A recent landmark ruling by the full Federal Court of Australia has left employers and unions asking for a clearer definition on casual employment.
For the second time in recent years, WorkPac Pty Ltd has been found to have incorrectly determined a permanent employee as a casual worker. Where did they go wrong and how blurred are the lines when it comes to casual workers?
The ruling of WorkPac Pty Ltd v Rossato, found that a casual employee cannot be determined by their contract if their working arrangement suggests otherwise. This is regardless of casual loading.
The court found that certain aspects of Mr Rossato’s work engagement, such as regular and predictable work patterns, advance rostering and the provision of accommodation facilities, suggested he was in fact a permanent employee.
Although his employer had paid Mr Rossato casual loading, the finding that he was not a casual worker meant he was entitled to back payments of annual leave, personal leave, compassionate leave and public holiday pay. Rossato was not instructed to repay his casual loading and WorkPac was not permitted to deduct this from the outstanding leave entitlements.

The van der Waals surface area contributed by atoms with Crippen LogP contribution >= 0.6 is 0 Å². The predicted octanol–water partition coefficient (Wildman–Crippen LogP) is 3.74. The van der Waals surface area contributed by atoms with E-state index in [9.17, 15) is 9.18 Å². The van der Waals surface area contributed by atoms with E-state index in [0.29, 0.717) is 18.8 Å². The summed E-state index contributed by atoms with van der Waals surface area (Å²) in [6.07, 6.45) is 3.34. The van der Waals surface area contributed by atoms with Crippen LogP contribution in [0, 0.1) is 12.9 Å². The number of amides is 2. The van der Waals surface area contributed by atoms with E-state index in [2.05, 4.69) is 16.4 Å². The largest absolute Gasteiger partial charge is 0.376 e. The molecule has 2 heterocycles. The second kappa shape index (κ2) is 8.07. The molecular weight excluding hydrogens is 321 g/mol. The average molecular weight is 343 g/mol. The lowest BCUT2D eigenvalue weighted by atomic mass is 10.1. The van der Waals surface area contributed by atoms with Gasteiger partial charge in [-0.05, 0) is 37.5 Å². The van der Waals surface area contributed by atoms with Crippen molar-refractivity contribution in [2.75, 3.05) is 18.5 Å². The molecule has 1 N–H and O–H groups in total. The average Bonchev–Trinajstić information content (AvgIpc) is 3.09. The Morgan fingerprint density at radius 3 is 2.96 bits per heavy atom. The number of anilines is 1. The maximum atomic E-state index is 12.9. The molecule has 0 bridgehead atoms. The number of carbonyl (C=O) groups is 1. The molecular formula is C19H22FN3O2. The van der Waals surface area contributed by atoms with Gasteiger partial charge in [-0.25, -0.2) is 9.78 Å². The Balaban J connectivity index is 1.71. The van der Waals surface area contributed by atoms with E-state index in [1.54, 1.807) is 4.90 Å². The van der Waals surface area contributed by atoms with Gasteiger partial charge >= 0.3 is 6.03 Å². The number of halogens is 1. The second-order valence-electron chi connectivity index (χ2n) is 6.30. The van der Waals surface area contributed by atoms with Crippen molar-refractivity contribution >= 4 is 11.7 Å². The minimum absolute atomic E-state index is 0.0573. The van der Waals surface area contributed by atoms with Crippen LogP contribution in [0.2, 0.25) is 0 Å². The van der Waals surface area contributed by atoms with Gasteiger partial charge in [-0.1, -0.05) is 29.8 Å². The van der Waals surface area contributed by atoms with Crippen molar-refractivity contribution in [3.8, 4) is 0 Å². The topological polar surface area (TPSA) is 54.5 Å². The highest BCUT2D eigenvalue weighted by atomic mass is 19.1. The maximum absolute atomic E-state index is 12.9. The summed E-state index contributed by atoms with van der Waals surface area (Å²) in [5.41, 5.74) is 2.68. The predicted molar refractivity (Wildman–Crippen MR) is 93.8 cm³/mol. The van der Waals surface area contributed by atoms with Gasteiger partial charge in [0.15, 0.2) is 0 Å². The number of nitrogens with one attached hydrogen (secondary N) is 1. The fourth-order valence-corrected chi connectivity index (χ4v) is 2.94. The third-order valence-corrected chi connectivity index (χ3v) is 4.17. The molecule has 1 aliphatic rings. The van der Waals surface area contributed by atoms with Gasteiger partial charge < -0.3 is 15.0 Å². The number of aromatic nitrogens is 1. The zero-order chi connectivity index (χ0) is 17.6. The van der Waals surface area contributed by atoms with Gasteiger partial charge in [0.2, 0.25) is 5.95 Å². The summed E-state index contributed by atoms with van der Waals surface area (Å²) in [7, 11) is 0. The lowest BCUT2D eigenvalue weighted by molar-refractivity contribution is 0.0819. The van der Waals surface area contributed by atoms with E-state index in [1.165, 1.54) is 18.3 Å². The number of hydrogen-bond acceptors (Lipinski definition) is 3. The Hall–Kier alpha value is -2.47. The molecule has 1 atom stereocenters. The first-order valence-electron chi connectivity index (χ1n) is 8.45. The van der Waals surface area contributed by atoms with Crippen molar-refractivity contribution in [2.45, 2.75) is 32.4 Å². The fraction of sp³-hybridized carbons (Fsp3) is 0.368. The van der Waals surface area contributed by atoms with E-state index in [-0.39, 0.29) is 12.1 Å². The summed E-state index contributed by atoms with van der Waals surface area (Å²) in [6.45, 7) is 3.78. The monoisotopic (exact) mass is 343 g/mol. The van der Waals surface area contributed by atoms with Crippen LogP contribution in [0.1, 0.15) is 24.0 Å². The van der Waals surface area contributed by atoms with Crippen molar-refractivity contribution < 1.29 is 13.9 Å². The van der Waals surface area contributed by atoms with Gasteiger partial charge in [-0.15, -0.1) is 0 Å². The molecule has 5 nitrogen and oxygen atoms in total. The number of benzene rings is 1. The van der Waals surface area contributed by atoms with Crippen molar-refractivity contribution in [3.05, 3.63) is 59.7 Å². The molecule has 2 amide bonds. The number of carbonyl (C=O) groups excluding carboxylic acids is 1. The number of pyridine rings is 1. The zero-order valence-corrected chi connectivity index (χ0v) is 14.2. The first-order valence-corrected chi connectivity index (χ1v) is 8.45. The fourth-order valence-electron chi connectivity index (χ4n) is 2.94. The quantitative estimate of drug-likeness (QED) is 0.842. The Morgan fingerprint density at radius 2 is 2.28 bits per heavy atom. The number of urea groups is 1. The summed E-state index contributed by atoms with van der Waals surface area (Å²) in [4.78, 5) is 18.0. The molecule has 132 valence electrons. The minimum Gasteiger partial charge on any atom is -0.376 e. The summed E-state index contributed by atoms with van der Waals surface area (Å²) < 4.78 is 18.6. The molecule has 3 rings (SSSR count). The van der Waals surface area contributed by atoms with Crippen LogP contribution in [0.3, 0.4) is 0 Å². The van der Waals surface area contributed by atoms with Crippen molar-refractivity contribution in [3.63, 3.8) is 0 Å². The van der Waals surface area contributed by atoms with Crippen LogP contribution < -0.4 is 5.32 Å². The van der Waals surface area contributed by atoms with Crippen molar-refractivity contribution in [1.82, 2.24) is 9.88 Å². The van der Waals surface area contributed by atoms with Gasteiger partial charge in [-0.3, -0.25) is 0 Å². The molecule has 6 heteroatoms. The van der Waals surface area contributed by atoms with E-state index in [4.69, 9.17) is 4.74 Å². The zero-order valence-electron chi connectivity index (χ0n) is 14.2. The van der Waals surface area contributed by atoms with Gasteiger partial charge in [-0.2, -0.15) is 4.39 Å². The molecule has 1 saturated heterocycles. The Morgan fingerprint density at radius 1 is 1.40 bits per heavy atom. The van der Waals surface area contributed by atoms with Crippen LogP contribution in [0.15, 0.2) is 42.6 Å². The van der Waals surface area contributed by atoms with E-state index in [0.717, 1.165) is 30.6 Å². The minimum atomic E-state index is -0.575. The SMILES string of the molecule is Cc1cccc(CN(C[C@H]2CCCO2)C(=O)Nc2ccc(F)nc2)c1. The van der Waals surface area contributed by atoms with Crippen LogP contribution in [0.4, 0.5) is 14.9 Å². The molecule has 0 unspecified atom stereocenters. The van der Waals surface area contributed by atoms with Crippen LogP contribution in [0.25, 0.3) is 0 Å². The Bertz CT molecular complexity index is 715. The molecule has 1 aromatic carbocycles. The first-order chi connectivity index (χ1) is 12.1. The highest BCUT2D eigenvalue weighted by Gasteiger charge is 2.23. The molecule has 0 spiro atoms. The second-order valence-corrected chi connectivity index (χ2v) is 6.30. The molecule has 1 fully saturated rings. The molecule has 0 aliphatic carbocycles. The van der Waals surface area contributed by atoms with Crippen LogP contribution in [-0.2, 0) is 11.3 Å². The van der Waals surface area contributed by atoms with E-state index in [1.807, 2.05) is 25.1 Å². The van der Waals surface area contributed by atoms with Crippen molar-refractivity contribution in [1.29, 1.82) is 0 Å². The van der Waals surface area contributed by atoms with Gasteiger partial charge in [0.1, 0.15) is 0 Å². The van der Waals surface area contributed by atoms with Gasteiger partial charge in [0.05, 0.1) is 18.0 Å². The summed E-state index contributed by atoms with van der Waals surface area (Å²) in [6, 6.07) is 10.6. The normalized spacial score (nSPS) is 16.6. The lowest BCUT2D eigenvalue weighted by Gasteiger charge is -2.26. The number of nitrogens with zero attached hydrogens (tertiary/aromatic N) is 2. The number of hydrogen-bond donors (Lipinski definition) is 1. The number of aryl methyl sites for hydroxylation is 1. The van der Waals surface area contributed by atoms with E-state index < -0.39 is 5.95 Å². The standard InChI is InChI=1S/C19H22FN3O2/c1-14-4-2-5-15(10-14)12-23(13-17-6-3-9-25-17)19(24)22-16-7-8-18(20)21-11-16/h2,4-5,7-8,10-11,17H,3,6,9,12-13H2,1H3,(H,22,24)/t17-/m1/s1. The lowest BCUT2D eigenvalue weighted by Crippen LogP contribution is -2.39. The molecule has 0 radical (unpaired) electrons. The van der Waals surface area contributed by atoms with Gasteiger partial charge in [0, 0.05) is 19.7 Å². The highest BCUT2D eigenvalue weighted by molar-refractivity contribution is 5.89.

What does the ruling mean for the future of casual work?
The outcome of this case confirms the risk associated with engaging casual workers on a regular basis. Future cases are likely to follow suit and with Australia’s high rate of casual work arrangements, many more employers could fall foul of the court if their casuals are found to be permanent employees. It’s a costly mistake to make.
The case is likely to be appealed at the High Court and there have been calls for legislative reform to clarify casual working once and for all. Until then, it is essential that employers understand the implications of incorrectly engaging casuals.
Actions for employers
If you have reliable casual workers who have become more regular since you first employed them, this recent ruling, in support of the previous WorkPac case, suggests they might no longer be classed as casual workers.
It should be noted that a statement in a contract is not enough to identify a casual worker and the totality of the working arrangement must be taken into consideration to ensure the appropriate remuneration is provided.
The Fair Work Act states that casual employment should be random and ad hoc. It would be wise to periodically review the working patterns of your casual workers to ensure you are compliant.
Get in touch for a review of your processes and casual contracts to see if you could be at risk.